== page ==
It's a shame to see these animals in enclosures, but it was obvious that the staff gave them as much space and care as they could; the animals had significant room to move around, they had places to jump up onto, and they had areas where they could get out of view whenever they wanted.  Plus there were usually more than one in an enclosure, which meant there was someone to cuddle next to, like the Servals were doing.  A couple of the big cats (not sure which ones) started fussing at each other.  Honestly, they acted exactly like our two housecats at home.  One lay on her side, staring up at the other with one paw raised and sort of growled.  The other sat right next to her with one paw raised and growled back.  They would raise their voices a bit, give a tentative swipe at each other, and then ignore each other.

There was a nice setup for the two otters, with a little waterfall and a deep pool.   The otters kept standing up on the rocks to get a good look at us, while we were looking at them.  They have a couple of skunks here and an albino hedgehog, a walleroo and a porcupine.  And several marmosets, which are the tiniest monkeys ever.  And a Capybara (which is the largest rodent in the world), and a few Sulcate Tortoises, who were chasing each other around at top turtle speed.
A couple of tame deer roam the lawn.   One deer only has three legs, but he gets around just fine, and likes to be pet, too.  
A small deer was resting in the shade, and I was sure she would jump up and run away when I got close.  But she didn’t, and I got to pet her!  They liked to lick our arms and legs - they have soft tongues, like a dog.  They were so beautiful and very gentle with us, and it was like a dream to be able to pet them.  But those gorgeous eyes don't really connect with ours, like a dog's eyes would.  I think that's a sign that part of them will always be wild; they can adjust to us, but they don't really belong to us.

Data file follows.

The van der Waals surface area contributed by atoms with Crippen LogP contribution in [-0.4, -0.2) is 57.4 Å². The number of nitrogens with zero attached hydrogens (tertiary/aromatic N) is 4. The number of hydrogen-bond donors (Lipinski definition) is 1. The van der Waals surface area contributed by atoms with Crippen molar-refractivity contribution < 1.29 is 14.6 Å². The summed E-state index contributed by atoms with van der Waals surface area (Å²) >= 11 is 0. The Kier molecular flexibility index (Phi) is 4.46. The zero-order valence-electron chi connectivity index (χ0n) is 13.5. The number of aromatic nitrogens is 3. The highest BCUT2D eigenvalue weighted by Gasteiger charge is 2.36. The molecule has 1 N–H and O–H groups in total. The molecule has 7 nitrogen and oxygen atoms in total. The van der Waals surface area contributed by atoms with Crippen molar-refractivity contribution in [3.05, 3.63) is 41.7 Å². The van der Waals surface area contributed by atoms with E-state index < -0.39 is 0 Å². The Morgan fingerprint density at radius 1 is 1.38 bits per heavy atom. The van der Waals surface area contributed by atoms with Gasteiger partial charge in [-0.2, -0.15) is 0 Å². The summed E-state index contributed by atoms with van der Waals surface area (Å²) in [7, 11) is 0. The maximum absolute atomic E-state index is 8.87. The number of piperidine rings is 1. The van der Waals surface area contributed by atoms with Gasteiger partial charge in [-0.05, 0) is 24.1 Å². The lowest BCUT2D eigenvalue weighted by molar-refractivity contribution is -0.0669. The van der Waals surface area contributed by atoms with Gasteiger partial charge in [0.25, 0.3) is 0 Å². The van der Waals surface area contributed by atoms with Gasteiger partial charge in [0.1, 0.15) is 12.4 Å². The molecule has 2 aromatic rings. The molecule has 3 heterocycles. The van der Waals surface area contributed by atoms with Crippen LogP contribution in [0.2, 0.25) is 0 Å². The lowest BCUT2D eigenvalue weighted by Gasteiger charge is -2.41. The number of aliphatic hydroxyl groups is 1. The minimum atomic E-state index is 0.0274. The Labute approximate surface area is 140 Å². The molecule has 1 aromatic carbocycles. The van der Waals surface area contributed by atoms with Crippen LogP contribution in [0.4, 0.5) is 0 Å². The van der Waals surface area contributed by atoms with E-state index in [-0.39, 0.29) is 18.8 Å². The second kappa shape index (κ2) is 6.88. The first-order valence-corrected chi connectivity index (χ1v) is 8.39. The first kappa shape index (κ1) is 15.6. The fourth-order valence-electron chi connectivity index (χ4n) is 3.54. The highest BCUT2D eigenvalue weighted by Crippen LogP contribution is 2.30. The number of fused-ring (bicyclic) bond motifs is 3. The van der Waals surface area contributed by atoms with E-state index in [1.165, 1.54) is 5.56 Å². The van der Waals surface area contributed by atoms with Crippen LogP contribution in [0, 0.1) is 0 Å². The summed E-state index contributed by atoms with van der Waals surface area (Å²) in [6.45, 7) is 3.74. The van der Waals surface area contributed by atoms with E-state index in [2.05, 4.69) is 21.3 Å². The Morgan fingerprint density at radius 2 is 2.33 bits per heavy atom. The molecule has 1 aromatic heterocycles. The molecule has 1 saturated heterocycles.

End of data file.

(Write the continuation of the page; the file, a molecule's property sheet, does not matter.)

The butterfly garden has paths lined with flowering bushes and shrubs, and butterflies like this Zebra-Striped butterfly just flit around the ones they like best.  It was so peaceful to wander around there.  
And everywhere are beautiful Peacocks and Peahens, including an albino Peahen who was a little shy - she would scoot away when I approached. 
But the Peacocks weren’t shy - they practically ignored us while they socialized with each other and showed off for the peahens.  I certainly could not ignore them!
We wrapped up the day with a trip to Dairy Queen for dessert, followed by dinner at Clyde and Nancy’s RV.  No, that’s not backwards, that’s just right!

December 20, 2011

Florida is more than I expected.  For starters, I didn't expect to have cows as our neighbors.  But we do - there is a small herd next door.  The cows are not de-horned and could do some damage.  But of course, I don't go into their fields.  I stay on my side of the fence and feed them celery tops, and we get along fine.  This guy is the young bull.  He does't have horns yet, but he's already almost as big as the cows.  
There are a ton of palm trees here and lots of fields, but there are also big stretches of land near the roadway that are not cultivated, and they have a lovely, primeval look to them.  I don't know what kind of tree this is, but I love the way they look.   
For anybody who knows our dog Sugarbaby, this will come as a surprise - he's made a doggy friend!  A couple in the park asked me to keep their little Yorkie/Poodle mix while they were gone for the day.  Because she's just a few months old, they asked if I would keep her in our RV, so she wouldn't be alone all day.  Of course Julienne and Sugarbaby both were unhappy about that, but I took each one on long walks with her, and eventually they got used to her. By the end of the day Sugarbaby decided he liked her. . . a lot.  He followed her everywhere, sniffing her and bumping up against her.  She got a little tired of it but she was very patient with him. A couple of days later they met again in the Park, and he not only remembered her, he still liked her!